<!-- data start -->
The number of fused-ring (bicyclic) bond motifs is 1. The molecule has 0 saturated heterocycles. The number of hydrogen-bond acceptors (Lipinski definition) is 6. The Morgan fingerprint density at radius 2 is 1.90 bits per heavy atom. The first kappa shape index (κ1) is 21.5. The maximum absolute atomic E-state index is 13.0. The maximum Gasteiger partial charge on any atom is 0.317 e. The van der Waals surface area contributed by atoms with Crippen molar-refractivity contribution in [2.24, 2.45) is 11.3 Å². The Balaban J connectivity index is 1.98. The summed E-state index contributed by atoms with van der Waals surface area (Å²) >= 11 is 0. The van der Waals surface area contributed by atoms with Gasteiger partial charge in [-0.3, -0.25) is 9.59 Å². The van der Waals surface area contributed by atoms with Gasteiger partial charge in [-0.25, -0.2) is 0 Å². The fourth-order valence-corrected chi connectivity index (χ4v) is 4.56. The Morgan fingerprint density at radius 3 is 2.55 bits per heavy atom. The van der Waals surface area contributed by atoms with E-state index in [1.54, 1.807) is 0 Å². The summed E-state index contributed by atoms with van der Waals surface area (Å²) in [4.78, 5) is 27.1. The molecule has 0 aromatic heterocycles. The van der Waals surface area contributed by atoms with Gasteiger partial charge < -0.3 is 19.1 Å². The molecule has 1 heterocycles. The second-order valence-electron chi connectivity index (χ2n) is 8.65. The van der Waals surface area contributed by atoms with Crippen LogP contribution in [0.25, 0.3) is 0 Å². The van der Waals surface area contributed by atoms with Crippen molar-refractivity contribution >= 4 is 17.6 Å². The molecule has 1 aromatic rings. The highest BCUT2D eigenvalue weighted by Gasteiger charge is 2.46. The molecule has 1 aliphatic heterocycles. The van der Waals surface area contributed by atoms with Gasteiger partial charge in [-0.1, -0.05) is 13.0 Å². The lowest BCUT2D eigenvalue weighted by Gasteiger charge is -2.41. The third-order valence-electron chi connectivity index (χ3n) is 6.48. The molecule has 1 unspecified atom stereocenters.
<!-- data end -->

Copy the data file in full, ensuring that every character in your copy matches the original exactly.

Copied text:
The number of fused-ring (bicyclic) bond motifs is 1. The molecule has 0 saturated heterocycles. The number of hydrogen-bond acceptors (Lipinski definition) is 6. The Morgan fingerprint density at radius 2 is 1.90 bits per heavy atom. The first kappa shape index (κ1) is 21.5. The maximum absolute atomic E-state index is 13.0. The maximum Gasteiger partial charge on any atom is 0.317 e. The van der Waals surface area contributed by atoms with Crippen molar-refractivity contribution in [2.24, 2.45) is 11.3 Å². The Balaban J connectivity index is 1.98. The summed E-state index contributed by atoms with van der Waals surface area (Å²) >= 11 is 0. The van der Waals surface area contributed by atoms with Gasteiger partial charge in [-0.3, -0.25) is 9.59 Å². The van der Waals surface area contributed by atoms with Gasteiger partial charge in [-0.25, -0.2) is 0 Å². The fourth-order valence-corrected chi connectivity index (χ4v) is 4.56. The Morgan fingerprint density at radius 3 is 2.55 bits per heavy atom. The van der Waals surface area contributed by atoms with E-state index in [1.54, 1.807) is 0 Å². The summed E-state index contributed by atoms with van der Waals surface area (Å²) in [4.78, 5) is 27.1. The molecule has 0 aromatic heterocycles. The van der Waals surface area contributed by atoms with Gasteiger partial charge < -0.3 is 19.1 Å². The molecule has 1 heterocycles. The second-order valence-electron chi connectivity index (χ2n) is 8.65. The van der Waals surface area contributed by atoms with Crippen LogP contribution in [0.25, 0.3) is 0 Å². The van der Waals surface area contributed by atoms with Crippen molar-refractivity contribution >= 4 is 17.6 Å². The molecule has 1 aromatic rings. The highest BCUT2D eigenvalue weighted by Gasteiger charge is 2.46. The molecule has 1 aliphatic heterocycles. The van der Waals surface area contributed by atoms with Gasteiger partial charge in [-0.1, -0.05) is 13.0 Å². The lowest BCUT2D eigenvalue weighted by Gasteiger charge is -2.41. The third-order valence-electron chi connectivity index (χ3n) is 6.48. The molecule has 1 unspecified atom stereocenters.